Imagine it with me:

Gray dusk, mid-November, the north woods of Minnesota. You're up in a tree, a red maple whose leaves have all dropped, and all around you the late-autumn woods are stirring in preparation for sleep — squirrels barking in descant, a pair of ground sparrows wrestling in the moist, dead leaves, an owl sliding past and fastening itself to the upper branch of a dead spruce thirty feet away. There's still a chance the deer you've been waiting for will show itself, but that's unlikely now and it doesn't matter, because in the silence you've discovered your eyes and your ears and, best of all, your own company, on which someday you'll have to rely.

In other words, you're learning to trust yourself.

I was perched that day cross-legged on a small wooden platform eight or so feet off the ground, my lever-action .30-30 resting in my lap. My hands were so cold and numb that I couldn't persuade them to pluck my watch from the bottom of my ammo pocket where it lay among a dozen unspent brass cartridges. With effort I maneuvered my fingers through zippers and wool and wedged them into my armpits to thaw. They felt like little frozen breakfast sausages, like nothing that belonged to me. When I could move them again, I fished out my watch by its broken band. Five twenty-two, it said. Just a few minutes more of legal shooting time, and then I'd be climbing down from my perch and making my way across the quarter-mile ridge to the old hairy white pine where my dad was sitting, and together the two of us would hike to the car, parked out of sight in the high brown ditchgrass.

For as long as I could remember I had been Dad's pal, his shadow, his right-hand man. I fished and hunted with him. I worked alongside him on his fix-up projects — installing wooden booths in his supper club, the Valhalla, sanding the floors of the ex-governor's old lake-home the year we bought it and moved in there, constructing a sauna in its attic. I hammered, painted, measured, pried and stapled. I tore things down and built them up. There was never a time when I was embarrassed to be seen with my dad, never any real awkwardness between us — though if there had been, I guess it wouldn't matter now. If only I could just close my eyes and will myself back to that day, climb into that tree, grab hold of my collar and yank myself to my feet, say, Go, man, go now — hurry, and then watch that skinny young kid that was me vault out of his deer stand and race through the woods to save his dad, whom he loved. Whom I loved. The problem is, I didn't know he needed saving. And anyway, I'm stuck with how it actually happened, the breeze stiffening out of the northeast, chilling my back and carrying with it the smell of winter coming.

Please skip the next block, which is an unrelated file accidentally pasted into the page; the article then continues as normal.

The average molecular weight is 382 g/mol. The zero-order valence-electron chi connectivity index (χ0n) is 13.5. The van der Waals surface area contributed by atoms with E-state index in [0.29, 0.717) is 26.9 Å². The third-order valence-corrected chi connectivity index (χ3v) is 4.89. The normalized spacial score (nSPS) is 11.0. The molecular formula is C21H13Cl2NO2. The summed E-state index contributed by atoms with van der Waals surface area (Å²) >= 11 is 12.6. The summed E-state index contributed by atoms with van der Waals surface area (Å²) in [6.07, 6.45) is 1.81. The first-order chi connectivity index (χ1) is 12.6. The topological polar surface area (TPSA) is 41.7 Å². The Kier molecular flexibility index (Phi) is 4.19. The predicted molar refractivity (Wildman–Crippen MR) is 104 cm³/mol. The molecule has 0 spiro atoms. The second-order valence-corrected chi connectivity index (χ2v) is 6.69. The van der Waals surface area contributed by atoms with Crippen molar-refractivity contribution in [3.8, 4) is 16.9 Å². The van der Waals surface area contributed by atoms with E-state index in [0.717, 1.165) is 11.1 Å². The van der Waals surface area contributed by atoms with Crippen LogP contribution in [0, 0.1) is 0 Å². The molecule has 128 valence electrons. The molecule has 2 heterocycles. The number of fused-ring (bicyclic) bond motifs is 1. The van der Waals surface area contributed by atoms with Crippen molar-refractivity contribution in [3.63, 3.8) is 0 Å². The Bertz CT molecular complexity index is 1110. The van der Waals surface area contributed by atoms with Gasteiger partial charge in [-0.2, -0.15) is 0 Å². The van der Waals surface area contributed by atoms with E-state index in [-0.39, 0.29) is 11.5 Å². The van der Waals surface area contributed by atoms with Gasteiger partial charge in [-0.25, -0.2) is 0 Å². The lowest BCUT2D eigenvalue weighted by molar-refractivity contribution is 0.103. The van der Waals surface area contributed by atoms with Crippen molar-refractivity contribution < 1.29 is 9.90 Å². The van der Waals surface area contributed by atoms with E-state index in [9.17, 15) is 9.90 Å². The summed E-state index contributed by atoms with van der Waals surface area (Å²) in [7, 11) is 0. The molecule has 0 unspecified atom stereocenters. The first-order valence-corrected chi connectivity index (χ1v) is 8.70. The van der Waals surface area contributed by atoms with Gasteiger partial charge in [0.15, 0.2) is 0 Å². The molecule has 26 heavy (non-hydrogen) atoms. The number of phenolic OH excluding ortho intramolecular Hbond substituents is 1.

As I watched the sun's pink top falling beneath the treeline, I imagined how good it was going to feel getting thawed out. I imagined Dad and myself in the old hunting car, a giant twenty-year-old Mercury, saw him listen, pleased, to the little revs he produced with his foot, saw him reach into his pocket and throw me a candy bar before spreading his fat grizzly-bear hand in front of the vent to check for heat.

At five thirty I dropped my watch back into my ammo pocket. Then, with my thumb poised to eject the cartridges from my rifle, I heard the single report. Even considering the heavy growth of trees between us, it should have been louder, but that doesn't explain the immediate feeling I had that something was wrong. I thought of Mom at home with Magnus, pictured her at the kitchen window, lovely but taut-faced, the last of the sun chroming her platinum hair.

Guns, she'd always say during hunting season, shaking her head. Years ago she had allowed Dad to teach her how to use his rifle — she'd even gone out into the woods with him a few times. But apparently that was an indulgence from early in the marriage.